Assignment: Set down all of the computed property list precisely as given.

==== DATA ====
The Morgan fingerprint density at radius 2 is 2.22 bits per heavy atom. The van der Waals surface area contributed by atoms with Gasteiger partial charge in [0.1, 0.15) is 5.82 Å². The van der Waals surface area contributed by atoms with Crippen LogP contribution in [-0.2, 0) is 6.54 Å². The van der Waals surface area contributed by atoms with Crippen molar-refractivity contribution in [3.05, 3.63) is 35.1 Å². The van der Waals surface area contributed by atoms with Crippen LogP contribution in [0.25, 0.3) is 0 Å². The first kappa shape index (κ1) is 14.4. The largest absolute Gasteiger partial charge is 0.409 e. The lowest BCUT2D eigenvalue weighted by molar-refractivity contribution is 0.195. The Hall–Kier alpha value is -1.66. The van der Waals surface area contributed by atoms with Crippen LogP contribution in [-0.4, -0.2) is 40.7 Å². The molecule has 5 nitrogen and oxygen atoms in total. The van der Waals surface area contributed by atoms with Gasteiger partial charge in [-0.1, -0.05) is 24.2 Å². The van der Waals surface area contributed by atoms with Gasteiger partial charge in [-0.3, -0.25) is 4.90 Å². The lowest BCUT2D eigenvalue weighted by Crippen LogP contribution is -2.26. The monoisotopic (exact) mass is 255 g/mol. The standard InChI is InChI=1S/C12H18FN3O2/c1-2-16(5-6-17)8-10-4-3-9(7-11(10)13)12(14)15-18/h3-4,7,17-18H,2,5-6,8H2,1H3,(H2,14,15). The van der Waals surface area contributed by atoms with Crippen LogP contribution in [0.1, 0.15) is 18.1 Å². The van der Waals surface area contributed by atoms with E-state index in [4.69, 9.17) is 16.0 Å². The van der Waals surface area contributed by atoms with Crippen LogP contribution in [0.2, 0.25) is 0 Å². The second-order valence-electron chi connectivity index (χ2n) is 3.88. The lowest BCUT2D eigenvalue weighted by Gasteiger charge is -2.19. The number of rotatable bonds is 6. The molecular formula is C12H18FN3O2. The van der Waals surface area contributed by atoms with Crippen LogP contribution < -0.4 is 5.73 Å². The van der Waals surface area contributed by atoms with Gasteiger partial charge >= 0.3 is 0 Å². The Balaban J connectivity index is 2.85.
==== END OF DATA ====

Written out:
The Morgan fingerprint density at radius 2 is 2.22 bits per heavy atom. The van der Waals surface area contributed by atoms with Gasteiger partial charge in [0.1, 0.15) is 5.82 Å². The van der Waals surface area contributed by atoms with Crippen LogP contribution in [-0.2, 0) is 6.54 Å². The van der Waals surface area contributed by atoms with Crippen molar-refractivity contribution in [3.05, 3.63) is 35.1 Å². The van der Waals surface area contributed by atoms with Crippen LogP contribution in [0.25, 0.3) is 0 Å². The first kappa shape index (κ1) is 14.4. The largest absolute Gasteiger partial charge is 0.409 e. The lowest BCUT2D eigenvalue weighted by molar-refractivity contribution is 0.195. The Hall–Kier alpha value is -1.66. The van der Waals surface area contributed by atoms with Crippen LogP contribution in [-0.4, -0.2) is 40.7 Å². The molecule has 5 nitrogen and oxygen atoms in total. The van der Waals surface area contributed by atoms with Gasteiger partial charge in [-0.1, -0.05) is 24.2 Å². The van der Waals surface area contributed by atoms with Gasteiger partial charge in [-0.3, -0.25) is 4.90 Å². The lowest BCUT2D eigenvalue weighted by Crippen LogP contribution is -2.26. The monoisotopic (exact) mass is 255 g/mol. The standard InChI is InChI=1S/C12H18FN3O2/c1-2-16(5-6-17)8-10-4-3-9(7-11(10)13)12(14)15-18/h3-4,7,17-18H,2,5-6,8H2,1H3,(H2,14,15). The van der Waals surface area contributed by atoms with Crippen LogP contribution in [0.1, 0.15) is 18.1 Å². The van der Waals surface area contributed by atoms with E-state index in [4.69, 9.17) is 16.0 Å². The van der Waals surface area contributed by atoms with Crippen LogP contribution in [0.2, 0.25) is 0 Å². The second-order valence-electron chi connectivity index (χ2n) is 3.88. The lowest BCUT2D eigenvalue weighted by Gasteiger charge is -2.19. The number of rotatable bonds is 6. The molecular formula is C12H18FN3O2. The van der Waals surface area contributed by atoms with Crippen LogP contribution < -0.4 is 5.73 Å². The van der Waals surface area contributed by atoms with Gasteiger partial charge >= 0.3 is 0 Å². The Balaban J connectivity index is 2.85.